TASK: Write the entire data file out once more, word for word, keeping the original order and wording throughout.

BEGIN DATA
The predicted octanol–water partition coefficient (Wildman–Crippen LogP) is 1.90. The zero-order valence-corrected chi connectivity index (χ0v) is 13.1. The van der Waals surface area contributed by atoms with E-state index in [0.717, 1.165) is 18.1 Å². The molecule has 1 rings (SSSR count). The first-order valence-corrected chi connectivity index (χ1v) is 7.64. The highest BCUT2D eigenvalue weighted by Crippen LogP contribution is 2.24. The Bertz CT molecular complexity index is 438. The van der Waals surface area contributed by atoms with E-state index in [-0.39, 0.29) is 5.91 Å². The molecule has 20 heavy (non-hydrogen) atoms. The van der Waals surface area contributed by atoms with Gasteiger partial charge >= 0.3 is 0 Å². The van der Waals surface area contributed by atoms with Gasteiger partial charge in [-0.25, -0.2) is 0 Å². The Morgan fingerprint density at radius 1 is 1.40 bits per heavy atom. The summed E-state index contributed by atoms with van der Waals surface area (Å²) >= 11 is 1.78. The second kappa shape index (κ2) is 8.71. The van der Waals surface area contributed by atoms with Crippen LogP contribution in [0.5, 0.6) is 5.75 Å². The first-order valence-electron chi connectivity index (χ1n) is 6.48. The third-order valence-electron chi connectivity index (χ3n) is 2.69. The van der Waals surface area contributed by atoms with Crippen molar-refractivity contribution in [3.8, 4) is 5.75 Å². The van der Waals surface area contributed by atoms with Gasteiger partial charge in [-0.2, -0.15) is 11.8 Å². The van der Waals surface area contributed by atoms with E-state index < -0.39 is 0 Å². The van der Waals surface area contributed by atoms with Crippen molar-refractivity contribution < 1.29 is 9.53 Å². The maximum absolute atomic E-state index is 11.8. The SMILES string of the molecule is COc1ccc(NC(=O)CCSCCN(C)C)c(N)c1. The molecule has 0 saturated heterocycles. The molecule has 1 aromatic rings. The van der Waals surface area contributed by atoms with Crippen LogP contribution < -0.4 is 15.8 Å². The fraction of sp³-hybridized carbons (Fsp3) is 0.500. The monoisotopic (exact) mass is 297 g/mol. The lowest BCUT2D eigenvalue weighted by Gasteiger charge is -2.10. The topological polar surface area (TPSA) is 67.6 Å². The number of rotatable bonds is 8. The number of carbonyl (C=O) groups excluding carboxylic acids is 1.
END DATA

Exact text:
The predicted octanol–water partition coefficient (Wildman–Crippen LogP) is 1.90. The zero-order valence-corrected chi connectivity index (χ0v) is 13.1. The van der Waals surface area contributed by atoms with E-state index in [0.717, 1.165) is 18.1 Å². The molecule has 1 rings (SSSR count). The first-order valence-corrected chi connectivity index (χ1v) is 7.64. The highest BCUT2D eigenvalue weighted by Crippen LogP contribution is 2.24. The Bertz CT molecular complexity index is 438. The van der Waals surface area contributed by atoms with E-state index in [-0.39, 0.29) is 5.91 Å². The molecule has 20 heavy (non-hydrogen) atoms. The van der Waals surface area contributed by atoms with Gasteiger partial charge >= 0.3 is 0 Å². The van der Waals surface area contributed by atoms with Gasteiger partial charge in [-0.25, -0.2) is 0 Å². The Morgan fingerprint density at radius 1 is 1.40 bits per heavy atom. The summed E-state index contributed by atoms with van der Waals surface area (Å²) >= 11 is 1.78. The second kappa shape index (κ2) is 8.71. The van der Waals surface area contributed by atoms with Crippen LogP contribution in [0.5, 0.6) is 5.75 Å². The first-order valence-electron chi connectivity index (χ1n) is 6.48. The third-order valence-electron chi connectivity index (χ3n) is 2.69. The van der Waals surface area contributed by atoms with Crippen molar-refractivity contribution in [3.8, 4) is 5.75 Å². The van der Waals surface area contributed by atoms with Gasteiger partial charge in [-0.2, -0.15) is 11.8 Å². The van der Waals surface area contributed by atoms with E-state index < -0.39 is 0 Å². The van der Waals surface area contributed by atoms with Crippen molar-refractivity contribution < 1.29 is 9.53 Å². The maximum absolute atomic E-state index is 11.8. The SMILES string of the molecule is COc1ccc(NC(=O)CCSCCN(C)C)c(N)c1. The molecule has 0 saturated heterocycles. The molecule has 1 aromatic rings. The van der Waals surface area contributed by atoms with Crippen LogP contribution < -0.4 is 15.8 Å². The fraction of sp³-hybridized carbons (Fsp3) is 0.500. The monoisotopic (exact) mass is 297 g/mol. The lowest BCUT2D eigenvalue weighted by Gasteiger charge is -2.10. The topological polar surface area (TPSA) is 67.6 Å². The number of rotatable bonds is 8. The number of carbonyl (C=O) groups excluding carboxylic acids is 1.